# Gait Stability Measurement by Using Average Entropy

^{1}

^{2}

^{3}

^{*}

## Abstract

**:**

## 1. Introduction

## 2. Materials

## 3. Methods

#### 3.1. Entropy of Entropy (EoE) and Average Entropy (AE) Analyses

_{i}} = {x

_{1}, …, x

_{N}} of length N, the algorithms of the AE and EoE methods consist of three steps. The first two steps are the same for both entropies. The first step is to divide a time series for analysis into consecutive and non-overlapping windows with an equal length of τ, referred to as a scale factor. Each window is in the form of w

_{j}

^{(τ)}= {x

_{(j−1)τ+1}, …, x

_{(j−1)τ+τ}}, where j is the window index ranging from 1 to N/τ.

_{j}

^{(τ)}as follows. All the 79 SI time series in databases D2 and D3 were examined to obtain the maximal (T

_{max}) and the minimal (T

_{min}) values among them. The range between T

_{max}and T

_{min}in amplitude was divided into s

_{1}slices of equal width such that each slice represents a state. Over each window, the probability to find a data in each of the slices was obtained. The probability p

_{jk}for a certain data point x

_{i}over window w

_{j}

^{(}

^{τ}

^{)}to occur in slice k is thus obtained in the form of

_{1}. Accordingly, the Shannon entropy value of the data in each window was derived from the distribution of the probabilities over the slices. The Shannon entropy value y

_{j}

^{(τ)}of each window w

_{j}

^{(τ)}is given by

_{j}

^{{τ}}} of length N/τ consisting of the Shannon entropy values derived from the windows w

_{j}

^{(τ)}was formed for each of the original SI time series. Similarly, the same procedure was repeated for all the 10 SPI time series in database D1.

_{i}} is defined as the average of the Shannon entropy sequence {y

_{j}

^{(τ)}} in the form of

_{i}} is defined as the Shannon entropy value of the new sequence {y

_{j}

^{{τ}}}. All the 79 new sequences derived from the 79 SI time series were examined to obtain the maximal (SE

_{max}) and the minimal (SE

_{min}) values among them. The range between SE

_{max}and SE

_{min}was divided into s

_{2}slices of equal width. The probability of finding data in each of the slices over the new sequence was obtained. The probability p

_{l}for a certain y

_{j}

^{{τ}}over the sequence {y

_{j}

^{(τ)}} to occur in level l is obtained in the form of

_{2}. Thus, the EoE value of {x

_{i}} is defined as the Shannon entropy value of the Shannon entropy sequence {y

_{j}

^{(τ)}} in the form of

_{1}and s

_{2}were set at the maximal accuracy in differentiating the healthy from the diseased for databases D2 and D3. Similarly, the same procedure was repeated for all the 10 SPI time series in database D1. For additional details, please refer to [17,18].

_{min}, T

_{max}, SE

_{min}, SE

_{max}, τ, s

_{1}, and s

_{2}were determined according to the procedures as described above. As a result, for the 79 SI time series, T

_{min}, T

_{max}, SE

_{min}, SE

_{max}, τ, s

_{1}, and s

_{2}were found to be 0.5 s, 2 s, 0, 3, 10, 50, and 15, respectively. Similarly, for the 10 SPI time series, T

_{min}, T

_{max}, SE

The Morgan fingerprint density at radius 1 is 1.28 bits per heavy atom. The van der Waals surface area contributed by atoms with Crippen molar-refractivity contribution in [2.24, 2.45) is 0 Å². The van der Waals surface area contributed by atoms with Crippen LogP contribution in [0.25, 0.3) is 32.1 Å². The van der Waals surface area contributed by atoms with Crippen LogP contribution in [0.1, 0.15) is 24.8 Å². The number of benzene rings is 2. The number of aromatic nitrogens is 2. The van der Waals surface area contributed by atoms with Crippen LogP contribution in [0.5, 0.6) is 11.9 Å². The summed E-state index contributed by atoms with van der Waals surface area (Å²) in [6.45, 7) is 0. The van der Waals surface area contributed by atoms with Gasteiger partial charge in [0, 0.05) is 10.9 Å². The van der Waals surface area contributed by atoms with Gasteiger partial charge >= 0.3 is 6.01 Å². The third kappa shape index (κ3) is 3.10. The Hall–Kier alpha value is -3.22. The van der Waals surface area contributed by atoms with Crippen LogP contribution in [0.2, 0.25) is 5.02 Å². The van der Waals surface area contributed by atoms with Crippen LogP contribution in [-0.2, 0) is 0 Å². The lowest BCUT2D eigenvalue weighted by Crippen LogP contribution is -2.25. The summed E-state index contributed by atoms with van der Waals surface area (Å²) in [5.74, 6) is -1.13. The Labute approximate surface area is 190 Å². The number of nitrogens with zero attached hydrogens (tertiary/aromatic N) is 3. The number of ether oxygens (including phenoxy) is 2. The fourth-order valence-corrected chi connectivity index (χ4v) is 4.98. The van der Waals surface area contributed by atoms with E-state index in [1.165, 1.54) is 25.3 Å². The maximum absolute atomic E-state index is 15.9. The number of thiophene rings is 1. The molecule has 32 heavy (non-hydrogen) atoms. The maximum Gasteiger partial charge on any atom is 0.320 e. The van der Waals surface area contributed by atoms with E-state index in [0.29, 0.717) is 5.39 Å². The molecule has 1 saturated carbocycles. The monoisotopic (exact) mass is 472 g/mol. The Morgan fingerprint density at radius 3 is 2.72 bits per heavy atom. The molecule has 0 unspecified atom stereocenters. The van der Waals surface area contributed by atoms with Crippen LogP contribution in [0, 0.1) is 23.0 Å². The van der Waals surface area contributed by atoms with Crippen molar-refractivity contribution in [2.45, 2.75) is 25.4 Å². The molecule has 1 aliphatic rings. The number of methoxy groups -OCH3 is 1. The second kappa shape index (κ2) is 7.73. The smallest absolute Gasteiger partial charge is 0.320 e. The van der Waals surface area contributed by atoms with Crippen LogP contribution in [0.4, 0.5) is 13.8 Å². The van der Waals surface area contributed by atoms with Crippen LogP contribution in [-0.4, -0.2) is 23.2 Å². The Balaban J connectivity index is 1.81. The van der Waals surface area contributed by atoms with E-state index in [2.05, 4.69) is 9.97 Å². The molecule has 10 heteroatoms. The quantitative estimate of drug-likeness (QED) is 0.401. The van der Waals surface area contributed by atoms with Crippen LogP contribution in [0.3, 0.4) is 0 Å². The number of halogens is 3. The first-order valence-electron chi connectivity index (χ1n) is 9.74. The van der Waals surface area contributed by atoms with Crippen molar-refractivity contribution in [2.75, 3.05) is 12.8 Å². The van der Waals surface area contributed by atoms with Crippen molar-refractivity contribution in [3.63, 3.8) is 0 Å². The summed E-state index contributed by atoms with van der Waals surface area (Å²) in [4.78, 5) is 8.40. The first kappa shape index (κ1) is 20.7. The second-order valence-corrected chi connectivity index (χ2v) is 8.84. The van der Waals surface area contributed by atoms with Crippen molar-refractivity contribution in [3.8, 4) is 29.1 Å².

_{min}, SE

_{max}, τ, s

_{1}, and s

_{2}were found to be 0.25 s, 1 s, 0, 3, 10, 50, and 15, respectively. It is worth noting that the values of T

_{min}and T

_{max}among the SPI time series are half of those among the SI time series since the sum of two consecutive SPIs is equal to a single SI. In addition, the resulting s

_{1}= 50 in the gait analysis is reasonable in comparison with s

_{1}= 55 in the heartbeat analysis [17].

#### 3.2. ESample Entropy (SE), Fuzzy Entropy (FE), Dispersion Entropy (DE), Fluctuation-Based Dispersion Entropy (FDE), and Distribution Entropy (DistE) Analyses

#### 3.3. The Performance Indices

_{D}

_{1}, Recall, Precision, and F score according to the results obtained by applying the traditional metrices of mean and SD, as well as the entropy analyses of AE, SE, FE, DE, FDE, and DistE to D1, D2 and D3, respectively. For database D1, the accuracy was obtained in the form

_{d}is the total number of subjects of the database and n

_{trend}is the number of the participants who exhibit a relatively high entropy value when walking with eyes closed and a relatively low entropy value when walking with eyes open, individually.

## 4. Results

_{th}= 1.06, the dashed line in the figure, is optimal to differentiate the healthy from the diseased. Note that only 1 out of the 53 high AE values in red is below the threshold, with 20 out of the 26 low AE values in green. Thus, the overall accuracy of 91.1% (=72/79) is maximal in differentiating the healthy from the diseased.

_{D}

_{1}, Recall, Precision, and F obtained by applying the traditional metrices of mean and SD, as well as the analyses of AE, SE, FE, DE, FDE, and DistE to D1, D2, and D3, respectively. As expected, the overall performances of the 5 disorder entropies under the new set of input parameters P2I are better than those under P1D, which is commonly used. By comparison, the AE and the DistE exhibit the best and the second-best performances for all D1, D2, and D3, respectively. Yet, the overall performances of the mean and the SE are relatively poor.

## 5. Discussion

## 6. Conclusions

_{D}

_{1}, the Recall, the Precision, and the F. Among them, AE, DE, and DistE exhibited better performances than SE, FE, and FDE. On the contrary, the EoE, a complexity measure, could not measure gait stability.

## Author Contributions

## Funding

## Data Availability Statement

## Conflicts of Interest

## References

- Heinrich, S.; Rapp, K.; Rissmann, U.; Becker, C.; König, H.H. Cost of falls in old age: A systematic review. Osteoporos. Int.